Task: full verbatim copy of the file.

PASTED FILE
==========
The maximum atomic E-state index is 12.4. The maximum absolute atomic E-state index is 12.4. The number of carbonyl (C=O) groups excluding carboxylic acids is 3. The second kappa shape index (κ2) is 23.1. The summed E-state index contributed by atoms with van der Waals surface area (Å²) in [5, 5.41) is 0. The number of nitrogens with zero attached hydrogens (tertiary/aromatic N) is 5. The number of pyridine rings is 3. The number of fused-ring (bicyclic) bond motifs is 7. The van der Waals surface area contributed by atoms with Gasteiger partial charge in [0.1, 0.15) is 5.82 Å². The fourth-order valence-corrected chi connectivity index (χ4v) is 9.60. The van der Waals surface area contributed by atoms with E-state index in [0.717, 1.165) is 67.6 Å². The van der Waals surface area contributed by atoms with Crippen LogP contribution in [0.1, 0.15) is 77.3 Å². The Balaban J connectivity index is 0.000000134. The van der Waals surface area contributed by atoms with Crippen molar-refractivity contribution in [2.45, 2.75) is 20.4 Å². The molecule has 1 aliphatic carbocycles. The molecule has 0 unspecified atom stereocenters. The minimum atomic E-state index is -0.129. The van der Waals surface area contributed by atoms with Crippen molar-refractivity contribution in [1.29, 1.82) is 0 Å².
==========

The maximum atomic E-state index is 12.4. The maximum absolute atomic E-state index is 12.4. The number of carbonyl (C=O) groups excluding carboxylic acids is 3. The second kappa shape index (κ2) is 23.1. The summed E-state index contributed by atoms with van der Waals surface area (Å²) in [5, 5.41) is 0. The number of nitrogens with zero attached hydrogens (tertiary/aromatic N) is 5. The number of pyridine rings is 3. The number of fused-ring (bicyclic) bond motifs is 7. The van der Waals surface area contributed by atoms with Gasteiger partial charge in [0.1, 0.15) is 5.82 Å². The fourth-order valence-corrected chi connectivity index (χ4v) is 9.60. The van der Waals surface area contributed by atoms with E-state index in [0.717, 1.165) is 67.6 Å². The van der Waals surface area contributed by atoms with Crippen LogP contribution in [0.1, 0.15) is 77.3 Å². The Balaban J connectivity index is 0.000000134. The van der Waals surface area contributed by atoms with Crippen molar-refractivity contribution in [2.45, 2.75) is 20.4 Å². The molecule has 1 aliphatic carbocycles. The molecule has 0 unspecified atom stereocenters. The minimum atomic E-state index is -0.129. The van der Waals surface area contributed by atoms with Crippen molar-refractivity contribution in [1.29, 1.82) is 0 Å².